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I went back thru my archives and realized I had not posted about my pulled pork.  Drat. I thought I had done that.  What I did do is post a Youtube video – actually a very basic, somewhat boring one – that was a Powerpoint/Photos of my pulled pork process.

Several years ago, I went out to Google, my “now” favorite recipe place looking for pulled pork recipes.  I stumbled on one that was more of an epic discussion rather than a recipe.  I’m searching everywhere to see if I can find the original link so I can give credit to it in one of my blogs.

The basics of the recipe are this – cooking the pork, with no seasonings on it whatsover, slowly over charcoals.  It’s what you put in the coals that makes this dish.  The recipe called for 8 heads of garlic – that’s heads, not cloves.  You place them directly on the coals during the course of cooking the pork.  The pork is cooked to the side, ie not directly over the coals so it’s more of a smoking process than a grilling one.   I always use Pork butts for my recipes.  Two nice sized butts can and has fed 25 people two sandwiches each.  Even the people who said they only wanted one sandwich ate two – this recipe is that good.

What I did to kick it up a notch was two things.  I use wood from my apple tree and during certain times of the year, when I can get green leaves from the tree, I add them as well.  The greener the better as they make lots of fragrent smoke.  Then, I take hickory chips and soak them in Jack Daniels.  Again, this makes fragrent smoke.

Finally, after the pork has reached 160 degrees internally, I take it off the fire, put it in a dutch oven, cover the  bottom of the pan with 1/4 inch of apple cider vinegar, put on the top, and bake it one more hour at 350 degrees.  After I remove the butts from the pots, I make my sauce using the cider in the bottom.  I add tomato sauce, brown sugar and worchestershire sauce for the nice sweet/sour taste.  I put the sauce in a bottle in case people want to add it themselves.  The pork itself is so flavorful, you really don’t need the sauce so that’s why I always serve it on the side.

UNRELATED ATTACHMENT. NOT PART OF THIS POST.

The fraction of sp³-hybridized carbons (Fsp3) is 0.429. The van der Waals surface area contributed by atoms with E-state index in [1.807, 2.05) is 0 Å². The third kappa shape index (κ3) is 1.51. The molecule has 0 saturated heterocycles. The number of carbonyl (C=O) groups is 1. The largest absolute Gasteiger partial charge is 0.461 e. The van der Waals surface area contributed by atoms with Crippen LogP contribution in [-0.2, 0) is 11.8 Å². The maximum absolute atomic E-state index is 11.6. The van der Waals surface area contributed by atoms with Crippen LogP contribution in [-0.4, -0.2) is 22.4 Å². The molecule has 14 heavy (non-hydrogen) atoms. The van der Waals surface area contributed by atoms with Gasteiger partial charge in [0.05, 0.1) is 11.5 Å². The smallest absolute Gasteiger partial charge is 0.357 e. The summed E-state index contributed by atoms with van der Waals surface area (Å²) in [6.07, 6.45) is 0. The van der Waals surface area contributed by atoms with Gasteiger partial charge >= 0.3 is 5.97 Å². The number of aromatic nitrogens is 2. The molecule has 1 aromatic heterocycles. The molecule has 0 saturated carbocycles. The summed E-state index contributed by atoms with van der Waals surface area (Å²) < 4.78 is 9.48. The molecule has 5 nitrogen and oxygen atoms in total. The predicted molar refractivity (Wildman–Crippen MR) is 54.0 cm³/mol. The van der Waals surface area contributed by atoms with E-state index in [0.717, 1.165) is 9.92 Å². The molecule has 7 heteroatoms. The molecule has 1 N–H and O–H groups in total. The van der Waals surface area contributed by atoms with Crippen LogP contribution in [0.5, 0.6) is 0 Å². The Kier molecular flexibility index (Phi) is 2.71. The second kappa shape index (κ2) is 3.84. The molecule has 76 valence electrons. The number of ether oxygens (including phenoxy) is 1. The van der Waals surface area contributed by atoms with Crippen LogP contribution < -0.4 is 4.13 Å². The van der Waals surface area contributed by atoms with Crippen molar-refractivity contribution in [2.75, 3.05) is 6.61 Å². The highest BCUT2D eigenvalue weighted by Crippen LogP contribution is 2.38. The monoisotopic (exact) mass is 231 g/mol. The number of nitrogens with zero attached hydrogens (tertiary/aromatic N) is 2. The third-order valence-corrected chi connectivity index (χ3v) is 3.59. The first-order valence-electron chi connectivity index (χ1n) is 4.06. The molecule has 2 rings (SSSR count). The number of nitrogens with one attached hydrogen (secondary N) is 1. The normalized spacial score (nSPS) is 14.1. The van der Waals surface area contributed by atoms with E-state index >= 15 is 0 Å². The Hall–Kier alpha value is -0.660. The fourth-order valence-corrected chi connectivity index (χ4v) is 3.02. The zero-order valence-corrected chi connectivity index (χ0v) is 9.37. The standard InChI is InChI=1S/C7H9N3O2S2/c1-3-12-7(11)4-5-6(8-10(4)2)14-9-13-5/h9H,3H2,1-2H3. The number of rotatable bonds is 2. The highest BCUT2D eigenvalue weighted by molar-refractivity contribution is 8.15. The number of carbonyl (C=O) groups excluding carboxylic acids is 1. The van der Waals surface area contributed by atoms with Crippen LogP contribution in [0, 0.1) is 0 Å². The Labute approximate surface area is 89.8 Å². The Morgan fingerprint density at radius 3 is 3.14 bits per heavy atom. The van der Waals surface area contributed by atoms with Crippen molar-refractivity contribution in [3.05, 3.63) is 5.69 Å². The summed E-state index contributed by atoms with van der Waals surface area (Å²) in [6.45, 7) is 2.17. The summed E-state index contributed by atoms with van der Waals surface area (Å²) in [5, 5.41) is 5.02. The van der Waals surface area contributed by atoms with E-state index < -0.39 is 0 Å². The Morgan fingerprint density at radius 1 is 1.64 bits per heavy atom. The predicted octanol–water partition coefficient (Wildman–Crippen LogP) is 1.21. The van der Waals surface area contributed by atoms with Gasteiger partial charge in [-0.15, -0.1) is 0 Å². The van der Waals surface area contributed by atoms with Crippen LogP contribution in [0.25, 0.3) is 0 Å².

All that’s left is the pulling and making the coleslaw. Oh, yes, to be official, there has to be coleslaw.

A group of us were sitting around the table a while ago talking about barbeque and all the variations and differences.  It’s amazing how broad it is.  For sure, if it’s Pig, it’s East coast and southern.  If it’s beef, it’s Texas and parts west.  If you are in the UK, it’s a verb not a noun.  And not everyone puts coleslaw on their pulled pork.  That appears to be focused in the North Carolina area but other states have gratiously adopted the recipe as well.

As usual, I did some digging in Google to try to find out origins of recipes and to find out why Pig versus Beef was the way it was.  I stumbled on several articles that said long ago, settlers brought hogs to the south and released them into the wild.  They multipled where cattle didn’t survive.  As a result, pig  became a southern staple.  Interesting.  I haven’t stumbled on when coleslaw started getting added but it’s out there for sure when you research pulled pork recipes.

Well, that’s it for now.

Ciao, y’all

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One of my New Years resolutions was to update my blogs more often.  What more fitting topic for keeping that resolution than talking about New Years traditions in food.

My mom was over for the holidays and we were working on preparations for our New Year’s dinner.  She said we absolutely had to have black-eyed peas.  And, there had to be a dime put in the beans when they were served.  We’ve always done this and I wondered how the tradition was started.